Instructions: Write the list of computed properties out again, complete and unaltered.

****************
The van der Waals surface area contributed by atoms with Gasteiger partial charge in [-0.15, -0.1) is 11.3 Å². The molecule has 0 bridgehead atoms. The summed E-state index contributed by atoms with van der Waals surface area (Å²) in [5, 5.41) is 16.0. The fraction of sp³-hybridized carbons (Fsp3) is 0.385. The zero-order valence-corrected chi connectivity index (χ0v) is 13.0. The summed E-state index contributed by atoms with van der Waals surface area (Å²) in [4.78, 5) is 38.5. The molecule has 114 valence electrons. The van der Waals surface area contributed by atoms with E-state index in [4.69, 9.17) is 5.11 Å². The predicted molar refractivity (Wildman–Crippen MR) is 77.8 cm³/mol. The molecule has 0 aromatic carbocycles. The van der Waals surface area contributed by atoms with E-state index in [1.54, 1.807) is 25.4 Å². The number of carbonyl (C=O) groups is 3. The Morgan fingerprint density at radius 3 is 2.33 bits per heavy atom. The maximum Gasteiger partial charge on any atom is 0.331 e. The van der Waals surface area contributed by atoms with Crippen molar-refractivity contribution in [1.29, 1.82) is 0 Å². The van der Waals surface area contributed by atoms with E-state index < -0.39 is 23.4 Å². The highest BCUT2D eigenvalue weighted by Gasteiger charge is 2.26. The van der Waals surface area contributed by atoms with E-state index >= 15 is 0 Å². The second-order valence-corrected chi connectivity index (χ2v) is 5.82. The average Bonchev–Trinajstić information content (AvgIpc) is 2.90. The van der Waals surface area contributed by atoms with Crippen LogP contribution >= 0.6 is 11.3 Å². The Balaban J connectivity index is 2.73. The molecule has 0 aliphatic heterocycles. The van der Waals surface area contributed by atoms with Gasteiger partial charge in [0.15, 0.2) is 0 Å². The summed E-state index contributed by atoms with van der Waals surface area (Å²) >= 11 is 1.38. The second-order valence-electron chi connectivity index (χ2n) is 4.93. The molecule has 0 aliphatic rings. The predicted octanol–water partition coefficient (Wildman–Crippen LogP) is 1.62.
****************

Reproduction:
The van der Waals surface area contributed by atoms with Gasteiger partial charge in [-0.15, -0.1) is 11.3 Å². The molecule has 0 bridgehead atoms. The summed E-state index contributed by atoms with van der Waals surface area (Å²) in [5, 5.41) is 16.0. The fraction of sp³-hybridized carbons (Fsp3) is 0.385. The zero-order valence-corrected chi connectivity index (χ0v) is 13.0. The summed E-state index contributed by atoms with van der Waals surface area (Å²) in [4.78, 5) is 38.5. The molecule has 114 valence electrons. The van der Waals surface area contributed by atoms with E-state index in [4.69, 9.17) is 5.11 Å². The predicted molar refractivity (Wildman–Crippen MR) is 77.8 cm³/mol. The molecule has 0 aromatic carbocycles. The van der Waals surface area contributed by atoms with E-state index in [1.54, 1.807) is 25.4 Å². The number of carbonyl (C=O) groups is 3. The Morgan fingerprint density at radius 3 is 2.33 bits per heavy atom. The maximum Gasteiger partial charge on any atom is 0.331 e. The van der Waals surface area contributed by atoms with Crippen molar-refractivity contribution in [1.29, 1.82) is 0 Å². The van der Waals surface area contributed by atoms with E-state index < -0.39 is 23.4 Å². The highest BCUT2D eigenvalue weighted by Gasteiger charge is 2.26. The van der Waals surface area contributed by atoms with E-state index >= 15 is 0 Å². The second-order valence-corrected chi connectivity index (χ2v) is 5.82. The average Bonchev–Trinajstić information content (AvgIpc) is 2.90. The van der Waals surface area contributed by atoms with Crippen LogP contribution >= 0.6 is 11.3 Å². The Balaban J connectivity index is 2.73. The molecule has 0 aliphatic heterocycles. The van der Waals surface area contributed by atoms with Gasteiger partial charge in [0.15, 0.2) is 0 Å². The summed E-state index contributed by atoms with van der Waals surface area (Å²) >= 11 is 1.38. The second-order valence-electron chi connectivity index (χ2n) is 4.93. The molecule has 0 aliphatic rings. The predicted octanol–water partition coefficient (Wildman–Crippen LogP) is 1.62.